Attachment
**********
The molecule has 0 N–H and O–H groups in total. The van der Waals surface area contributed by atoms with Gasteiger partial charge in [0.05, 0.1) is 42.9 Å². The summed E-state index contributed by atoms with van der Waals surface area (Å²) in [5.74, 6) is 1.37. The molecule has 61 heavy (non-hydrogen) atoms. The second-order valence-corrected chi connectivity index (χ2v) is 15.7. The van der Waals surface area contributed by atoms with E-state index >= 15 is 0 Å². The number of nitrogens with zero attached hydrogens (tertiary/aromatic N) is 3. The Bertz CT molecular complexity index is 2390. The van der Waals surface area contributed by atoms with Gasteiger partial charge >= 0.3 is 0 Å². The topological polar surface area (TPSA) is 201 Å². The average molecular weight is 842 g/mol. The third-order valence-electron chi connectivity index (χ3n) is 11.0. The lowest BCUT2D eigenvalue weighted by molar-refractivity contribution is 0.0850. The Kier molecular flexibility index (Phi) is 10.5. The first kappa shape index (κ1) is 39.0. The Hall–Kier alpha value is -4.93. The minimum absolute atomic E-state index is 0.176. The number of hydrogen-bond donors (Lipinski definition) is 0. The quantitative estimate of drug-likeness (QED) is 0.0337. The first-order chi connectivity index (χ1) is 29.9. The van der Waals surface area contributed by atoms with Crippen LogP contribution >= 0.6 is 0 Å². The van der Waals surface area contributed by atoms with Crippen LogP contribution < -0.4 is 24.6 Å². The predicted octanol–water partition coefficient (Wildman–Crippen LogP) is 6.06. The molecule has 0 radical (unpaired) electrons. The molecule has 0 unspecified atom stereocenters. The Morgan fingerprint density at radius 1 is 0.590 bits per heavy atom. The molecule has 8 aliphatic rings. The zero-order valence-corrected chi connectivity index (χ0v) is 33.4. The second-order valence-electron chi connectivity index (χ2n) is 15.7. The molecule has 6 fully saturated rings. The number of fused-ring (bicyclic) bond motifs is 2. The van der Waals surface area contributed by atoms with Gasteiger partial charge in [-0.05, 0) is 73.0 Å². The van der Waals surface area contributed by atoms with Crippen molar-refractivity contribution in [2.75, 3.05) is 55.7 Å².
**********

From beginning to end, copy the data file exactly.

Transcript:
The molecule has 0 N–H and O–H groups in total. The van der Waals surface area contributed by atoms with Gasteiger partial charge in [0.05, 0.1) is 42.9 Å². The summed E-state index contributed by atoms with van der Waals surface area (Å²) in [5.74, 6) is 1.37. The molecule has 61 heavy (non-hydrogen) atoms. The second-order valence-corrected chi connectivity index (χ2v) is 15.7. The van der Waals surface area contributed by atoms with E-state index >= 15 is 0 Å². The number of nitrogens with zero attached hydrogens (tertiary/aromatic N) is 3. The Bertz CT molecular complexity index is 2390. The van der Waals surface area contributed by atoms with Gasteiger partial charge >= 0.3 is 0 Å². The topological polar surface area (TPSA) is 201 Å². The average molecular weight is 842 g/mol. The third-order valence-electron chi connectivity index (χ3n) is 11.0. The lowest BCUT2D eigenvalue weighted by molar-refractivity contribution is 0.0850. The Kier molecular flexibility index (Phi) is 10.5. The first kappa shape index (κ1) is 39.0. The Hall–Kier alpha value is -4.93. The minimum absolute atomic E-state index is 0.176. The number of hydrogen-bond donors (Lipinski definition) is 0. The quantitative estimate of drug-likeness (QED) is 0.0337. The first-order chi connectivity index (χ1) is 29.9. The van der Waals surface area contributed by atoms with Crippen LogP contribution >= 0.6 is 0 Å². The van der Waals surface area contributed by atoms with Crippen LogP contribution < -0.4 is 24.6 Å². The predicted octanol–water partition coefficient (Wildman–Crippen LogP) is 6.06. The molecule has 0 radical (unpaired) electrons. The molecule has 0 unspecified atom stereocenters. The Morgan fingerprint density at radius 1 is 0.590 bits per heavy atom. The molecule has 8 aliphatic rings. The zero-order valence-corrected chi connectivity index (χ0v) is 33.4. The second-order valence-electron chi connectivity index (χ2n) is 15.7. The molecule has 6 fully saturated rings. The number of fused-ring (bicyclic) bond motifs is 2. The van der Waals surface area contributed by atoms with Gasteiger partial charge in [-0.05, 0) is 73.0 Å². The van der Waals surface area contributed by atoms with Crippen molar-refractivity contribution in [2.75, 3.05) is 55.7 Å².